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Probe, May 30, 2002

May 30, 2002

QUESTION: A kid at Brawley Union High School stole several tests from an English teacher. He then sold them to other students. He quietly transferred to Desert Valley Continuation School. He says he will be back at the high school in the fall. Why is this so hush-hush? It sounds like he's getting some special treatment at good ole Brawley High. — Seeking Openess, Brawley

It wasn't all that hush-hush. We got two letters, one from you and another from a friend pleading for mercy for the boy, claiming he just wanted to be in the "in crowd."

It seems likely to us that he didn't "quietly'' transfer to the continuation school but was sent there as punishment for his crime.

He may be getting some special treatment but keeping his name out of the newspaper is not one. We seldom print the names of juveniles, even if they are arrested for felonies.

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We hope he will be back in regular high school next year and that he gets his life back on track.

NEW PATHWAYS IN BRAIN — This is in response to the person who wanted Spanish classes for English-speaking children. Your column addressed only bilingual education for Spanish-speaking children and Spanish classes for adults.

Study after study has shown the benefits of learning a second language early in life. Learning a second language creates new pathways in the brain that can expand learning ability and intelligence.

The problem is the benefits come from learning a second language before the age of 7, with the most important time from infancy to 3 years old.

Spanish-speaking children benefit when they go to school where they are immersed in English. There is no similar opportunity for English-speaking children to learn a second language.

I am in the process of searching for and hiring a qualified bilingual or Spanish-speaking teacher for Spanish classes for ages 2 to 5. There would be pre-school-type classes in singing, art projects, storytime, etc., all in Spanish. My child has taken such classes in San Diego and they are wonderful.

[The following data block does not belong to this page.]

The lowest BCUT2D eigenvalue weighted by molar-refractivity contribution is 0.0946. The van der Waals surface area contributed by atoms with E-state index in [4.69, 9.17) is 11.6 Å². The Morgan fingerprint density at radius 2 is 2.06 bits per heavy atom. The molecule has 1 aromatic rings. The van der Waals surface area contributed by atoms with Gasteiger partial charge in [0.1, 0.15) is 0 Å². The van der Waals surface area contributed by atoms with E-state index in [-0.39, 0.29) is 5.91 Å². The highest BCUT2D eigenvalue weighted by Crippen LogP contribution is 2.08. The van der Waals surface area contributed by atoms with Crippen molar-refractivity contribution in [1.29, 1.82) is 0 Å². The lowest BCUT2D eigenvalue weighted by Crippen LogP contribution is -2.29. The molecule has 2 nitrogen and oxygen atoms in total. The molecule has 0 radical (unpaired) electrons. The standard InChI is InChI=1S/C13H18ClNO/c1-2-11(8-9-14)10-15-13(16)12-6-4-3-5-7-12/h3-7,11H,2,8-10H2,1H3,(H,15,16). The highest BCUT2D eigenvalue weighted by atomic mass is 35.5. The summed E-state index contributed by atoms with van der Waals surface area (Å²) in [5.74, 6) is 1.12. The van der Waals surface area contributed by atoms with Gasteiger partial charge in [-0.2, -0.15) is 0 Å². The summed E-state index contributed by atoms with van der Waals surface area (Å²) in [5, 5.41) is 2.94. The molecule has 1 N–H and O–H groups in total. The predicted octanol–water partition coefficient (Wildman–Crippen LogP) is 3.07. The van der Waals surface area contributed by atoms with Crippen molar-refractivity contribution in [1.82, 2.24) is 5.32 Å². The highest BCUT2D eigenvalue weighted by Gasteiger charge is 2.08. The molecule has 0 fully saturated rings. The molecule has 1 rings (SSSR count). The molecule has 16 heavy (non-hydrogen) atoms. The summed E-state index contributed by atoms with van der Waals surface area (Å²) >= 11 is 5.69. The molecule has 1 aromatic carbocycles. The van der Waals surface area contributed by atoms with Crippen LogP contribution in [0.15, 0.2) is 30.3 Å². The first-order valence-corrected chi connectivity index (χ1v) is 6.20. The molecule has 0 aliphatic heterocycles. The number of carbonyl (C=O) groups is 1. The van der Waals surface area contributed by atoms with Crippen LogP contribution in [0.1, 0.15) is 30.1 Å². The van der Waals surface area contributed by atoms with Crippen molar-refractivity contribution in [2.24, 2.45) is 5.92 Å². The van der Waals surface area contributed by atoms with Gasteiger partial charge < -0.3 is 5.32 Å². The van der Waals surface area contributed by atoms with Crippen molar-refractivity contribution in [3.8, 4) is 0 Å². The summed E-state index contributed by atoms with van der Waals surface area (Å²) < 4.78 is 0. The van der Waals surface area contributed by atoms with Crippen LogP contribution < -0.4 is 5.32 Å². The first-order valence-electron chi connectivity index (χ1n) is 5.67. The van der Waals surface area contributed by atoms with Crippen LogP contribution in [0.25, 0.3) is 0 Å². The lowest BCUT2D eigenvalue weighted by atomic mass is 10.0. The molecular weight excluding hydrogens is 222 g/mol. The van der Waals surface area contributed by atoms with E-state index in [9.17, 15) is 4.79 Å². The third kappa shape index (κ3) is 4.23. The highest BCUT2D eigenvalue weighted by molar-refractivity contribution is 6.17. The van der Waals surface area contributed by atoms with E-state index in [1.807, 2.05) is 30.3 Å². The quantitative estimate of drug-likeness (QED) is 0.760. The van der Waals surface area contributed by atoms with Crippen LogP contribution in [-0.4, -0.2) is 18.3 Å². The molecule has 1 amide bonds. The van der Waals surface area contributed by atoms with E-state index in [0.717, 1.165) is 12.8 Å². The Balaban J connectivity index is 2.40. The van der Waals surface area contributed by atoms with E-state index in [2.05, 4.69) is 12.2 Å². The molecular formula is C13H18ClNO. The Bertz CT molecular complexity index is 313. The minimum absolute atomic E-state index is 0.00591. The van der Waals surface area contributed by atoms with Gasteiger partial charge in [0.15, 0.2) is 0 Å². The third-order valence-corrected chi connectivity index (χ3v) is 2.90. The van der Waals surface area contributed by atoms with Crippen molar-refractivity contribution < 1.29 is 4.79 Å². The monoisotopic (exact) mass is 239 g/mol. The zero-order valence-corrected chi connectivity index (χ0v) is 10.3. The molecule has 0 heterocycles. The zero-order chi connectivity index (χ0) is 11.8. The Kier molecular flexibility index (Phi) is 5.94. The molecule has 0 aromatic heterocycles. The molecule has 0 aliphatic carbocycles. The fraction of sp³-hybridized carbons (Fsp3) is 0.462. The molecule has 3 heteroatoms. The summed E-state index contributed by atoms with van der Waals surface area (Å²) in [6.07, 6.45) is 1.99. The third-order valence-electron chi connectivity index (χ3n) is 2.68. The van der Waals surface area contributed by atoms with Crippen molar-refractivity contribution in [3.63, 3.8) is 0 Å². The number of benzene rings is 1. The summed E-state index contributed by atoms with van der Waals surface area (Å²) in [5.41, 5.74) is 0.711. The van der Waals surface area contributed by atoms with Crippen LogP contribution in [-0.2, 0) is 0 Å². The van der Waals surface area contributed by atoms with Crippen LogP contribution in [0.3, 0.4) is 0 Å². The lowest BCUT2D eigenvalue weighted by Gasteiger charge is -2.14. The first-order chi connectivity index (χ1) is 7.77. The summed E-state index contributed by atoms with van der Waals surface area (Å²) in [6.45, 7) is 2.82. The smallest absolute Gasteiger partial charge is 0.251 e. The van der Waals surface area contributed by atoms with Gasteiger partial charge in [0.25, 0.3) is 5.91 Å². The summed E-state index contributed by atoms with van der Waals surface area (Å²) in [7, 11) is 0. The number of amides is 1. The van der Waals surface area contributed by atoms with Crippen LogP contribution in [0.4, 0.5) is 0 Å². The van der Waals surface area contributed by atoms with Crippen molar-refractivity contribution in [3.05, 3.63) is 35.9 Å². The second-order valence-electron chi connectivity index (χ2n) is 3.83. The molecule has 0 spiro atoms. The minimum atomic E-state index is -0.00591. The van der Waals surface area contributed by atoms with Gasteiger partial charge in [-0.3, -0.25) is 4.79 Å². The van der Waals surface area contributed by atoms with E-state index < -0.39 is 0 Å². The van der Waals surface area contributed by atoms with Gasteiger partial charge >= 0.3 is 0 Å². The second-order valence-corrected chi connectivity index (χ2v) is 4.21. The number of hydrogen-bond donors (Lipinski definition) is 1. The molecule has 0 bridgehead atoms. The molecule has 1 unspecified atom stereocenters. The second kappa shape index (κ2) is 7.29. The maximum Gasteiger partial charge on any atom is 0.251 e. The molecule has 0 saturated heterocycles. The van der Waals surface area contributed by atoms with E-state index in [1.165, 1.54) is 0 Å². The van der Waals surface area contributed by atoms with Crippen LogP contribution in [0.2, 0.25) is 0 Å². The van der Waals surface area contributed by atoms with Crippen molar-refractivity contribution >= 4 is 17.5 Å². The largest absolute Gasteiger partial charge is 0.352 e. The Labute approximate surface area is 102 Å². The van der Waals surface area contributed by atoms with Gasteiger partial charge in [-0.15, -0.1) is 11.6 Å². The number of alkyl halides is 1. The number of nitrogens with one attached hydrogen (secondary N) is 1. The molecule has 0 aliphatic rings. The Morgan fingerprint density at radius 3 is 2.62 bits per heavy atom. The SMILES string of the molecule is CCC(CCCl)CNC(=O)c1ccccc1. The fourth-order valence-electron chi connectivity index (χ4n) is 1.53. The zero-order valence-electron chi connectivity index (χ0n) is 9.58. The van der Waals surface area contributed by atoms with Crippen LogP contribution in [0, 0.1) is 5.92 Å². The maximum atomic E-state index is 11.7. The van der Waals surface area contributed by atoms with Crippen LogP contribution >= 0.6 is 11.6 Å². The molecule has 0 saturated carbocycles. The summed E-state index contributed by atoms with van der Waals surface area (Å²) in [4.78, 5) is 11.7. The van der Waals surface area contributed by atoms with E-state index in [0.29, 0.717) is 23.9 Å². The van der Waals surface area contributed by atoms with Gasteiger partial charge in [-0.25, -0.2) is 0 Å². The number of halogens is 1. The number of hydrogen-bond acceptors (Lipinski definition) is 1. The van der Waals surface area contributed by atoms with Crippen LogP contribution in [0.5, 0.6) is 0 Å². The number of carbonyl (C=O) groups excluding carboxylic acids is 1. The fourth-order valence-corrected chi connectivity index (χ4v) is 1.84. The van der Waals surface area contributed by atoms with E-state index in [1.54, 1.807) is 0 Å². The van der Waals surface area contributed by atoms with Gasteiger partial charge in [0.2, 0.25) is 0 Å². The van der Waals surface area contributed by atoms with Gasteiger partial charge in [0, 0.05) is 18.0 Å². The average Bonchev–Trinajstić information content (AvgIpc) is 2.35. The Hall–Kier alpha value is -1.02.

If your readers would like to receive information packets, they may e-mail me at hkuhn@inreach.com or call me, Heidi Kuhn, at 353-2669. — Language Enthusiast, Seeley

Your idea sounds wonderful to us — and expensive.

The parent looking for an English to Spanish class wanted something like what Spanish-speaking children get when they go to school, something cheap and effective.

We addressed bilingual classes for Spanish-speaking children only to point out the programs are being scrapped in favor of the "sink or swim" approach.

Circumstances rule out "sink or swim" Spanish in Imperial County schools because local kids speak English in an English-speaking world. You can only duplicate the "sink or swim" experience if you drop the kids into a world where nobody speaks English.

Once the Spanish-speaking child comes to the United States, he or she is wrapped in English. The kids can't escape it. It's everywhere.

In search of "sink or swim," some local parents enroll their kids in Mexicali schools. We hope they will let us know how to do it — and how their children fare in Mexican classrooms.

LOOKING FOR LYRICS — I forgot to send you the music lyric Web site address. Sorry about that. http://ntl.matrix.com.br/pfilho;summer.html — Music Man. e-mail

Thank you.

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